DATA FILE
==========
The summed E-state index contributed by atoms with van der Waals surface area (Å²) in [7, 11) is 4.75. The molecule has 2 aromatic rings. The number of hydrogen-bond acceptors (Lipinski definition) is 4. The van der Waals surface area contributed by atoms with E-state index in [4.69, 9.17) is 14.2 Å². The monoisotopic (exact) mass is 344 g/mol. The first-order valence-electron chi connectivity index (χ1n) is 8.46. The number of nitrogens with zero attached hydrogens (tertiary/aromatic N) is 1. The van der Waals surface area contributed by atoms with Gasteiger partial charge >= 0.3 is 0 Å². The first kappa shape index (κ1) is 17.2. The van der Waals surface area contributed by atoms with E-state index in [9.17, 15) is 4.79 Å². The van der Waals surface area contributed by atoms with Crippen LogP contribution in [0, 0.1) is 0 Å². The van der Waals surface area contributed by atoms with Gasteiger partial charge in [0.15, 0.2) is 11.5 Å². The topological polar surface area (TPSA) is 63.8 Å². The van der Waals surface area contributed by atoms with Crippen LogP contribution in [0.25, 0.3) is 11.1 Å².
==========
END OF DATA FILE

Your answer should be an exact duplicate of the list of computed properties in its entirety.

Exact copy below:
The summed E-state index contributed by atoms with van der Waals surface area (Å²) in [7, 11) is 4.75. The molecule has 2 aromatic rings. The number of hydrogen-bond acceptors (Lipinski definition) is 4. The van der Waals surface area contributed by atoms with E-state index in [4.69, 9.17) is 14.2 Å². The monoisotopic (exact) mass is 344 g/mol. The first-order valence-electron chi connectivity index (χ1n) is 8.46. The number of nitrogens with zero attached hydrogens (tertiary/aromatic N) is 1. The van der Waals surface area contributed by atoms with Gasteiger partial charge >= 0.3 is 0 Å². The first kappa shape index (κ1) is 17.2. The van der Waals surface area contributed by atoms with E-state index in [9.17, 15) is 4.79 Å². The van der Waals surface area contributed by atoms with Crippen LogP contribution in [0, 0.1) is 0 Å². The van der Waals surface area contributed by atoms with Gasteiger partial charge in [0.15, 0.2) is 11.5 Å². The topological polar surface area (TPSA) is 63.8 Å². The van der Waals surface area contributed by atoms with Crippen LogP contribution in [0.25, 0.3) is 11.1 Å².